What do you use to create plots and charts?
Mostly R, but I almost exclusively use ggplot2. R is great, but it can be hard to work with large-scale data in it. (Can someone develop a JIT, multithreading compiler for R so my plots will finish before I'm motivated to get up and get a coffee?)
What do you consider the best language to do bioinformatics with?
I think that dataflow-oriented languages like shell (bash, zsh, etc.) are the best platform for bioinformatics. Provided your software can read and write streams of data, it can be used in shell-based scripts to build analysis pipelines. I don't think that the actual analysis algorithms should be written in dynamic languages, but ensuring that that methods can be used in dynamic environments allows for the rapid composition of analyses and interactive manipulation of data.
Where things need to go fast, I write in C++. Today, it offers the best tradeoff between performance (the best) and expressiveness (I need very few lines of C++ to achieve a given end). However, I prefer to build large systems out of small pieces written in many languages. I find it somewhat difficult to do this in C++, and so I turn to more dynamic systems when I want to build and run analyses.
What bioinformatics tools/software do not get enough recognition?
- The Scalpel assembler, from Giuseppe Narzisi: A lot of groups have developed indel calling strategies based on local assembly, but these methods are relatively error-prone. The Scalpel paper includes a careful, validation-driven examination of issues related to detecting longer indels, and demonstrates how the method itself does a good job of managing many of these issues. In addition, it's a really well-written piece of software, and its assembly routines are modular and easy to interface with. (http://scalpel.sourceforge.net/)
- vt is a great set of tools for variant discovery and manipulation from Adrian Tan. I find myself constantly referring people to it because it includes functions to normalize variant representation in VCF, but there is a lot more there. It's a high-quality, full-featured library for working with variation information, and should be in everyone bioinformatic hacker's toolbox. (https://github.com/atks/vt)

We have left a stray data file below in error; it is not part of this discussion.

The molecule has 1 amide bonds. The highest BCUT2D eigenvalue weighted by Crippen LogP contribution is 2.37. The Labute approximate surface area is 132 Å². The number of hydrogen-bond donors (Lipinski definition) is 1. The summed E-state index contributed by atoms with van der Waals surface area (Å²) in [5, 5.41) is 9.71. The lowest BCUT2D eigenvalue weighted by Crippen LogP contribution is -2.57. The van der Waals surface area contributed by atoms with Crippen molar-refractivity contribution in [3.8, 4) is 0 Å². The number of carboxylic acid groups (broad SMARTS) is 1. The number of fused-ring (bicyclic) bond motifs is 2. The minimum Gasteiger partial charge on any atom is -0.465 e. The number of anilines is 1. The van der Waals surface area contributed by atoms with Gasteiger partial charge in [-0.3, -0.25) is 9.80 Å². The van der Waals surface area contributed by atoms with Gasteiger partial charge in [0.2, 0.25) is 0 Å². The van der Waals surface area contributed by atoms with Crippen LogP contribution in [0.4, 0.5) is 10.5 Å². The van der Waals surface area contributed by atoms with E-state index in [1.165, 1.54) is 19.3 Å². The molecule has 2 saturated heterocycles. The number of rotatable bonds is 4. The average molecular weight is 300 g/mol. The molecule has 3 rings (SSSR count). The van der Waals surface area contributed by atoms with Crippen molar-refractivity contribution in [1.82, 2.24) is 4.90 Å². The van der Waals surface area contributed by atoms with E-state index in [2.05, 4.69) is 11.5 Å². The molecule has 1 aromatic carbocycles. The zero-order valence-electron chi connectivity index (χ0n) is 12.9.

- dat is a revision control system for data. It's not specific to bioinformatics, which is one of the reasons that I think more people in biology should be investigating it. Bioinformatics is not a large enough field to support biology-specific versions of everything we need! At this point I wouldn't recommend it as a solution, as it's still in alpha, but it is the first tool which I've found that at least intends to resolve one of the most basic problems I've encountered in my work in biology. Today it is easy to control the history of software, but not data. I suspect I'm not the only one on biostars who has experienced the pain that arises when you can't reliably reconstruct the history of a given data set. (http://dat-data.com/)
- I'm starting to work with node.js, which is also stream-oriented and has an incredibly extensive package repository (npm). There is an active project (bionode) exploring how to do bioinformatics in node, which integrates nicely with dat. I hope more people find their way to the project as web-based bioinformatics becomes more important. (http://bionode.io/)
See all post in this series https://www.biostars.org/t/uses-this/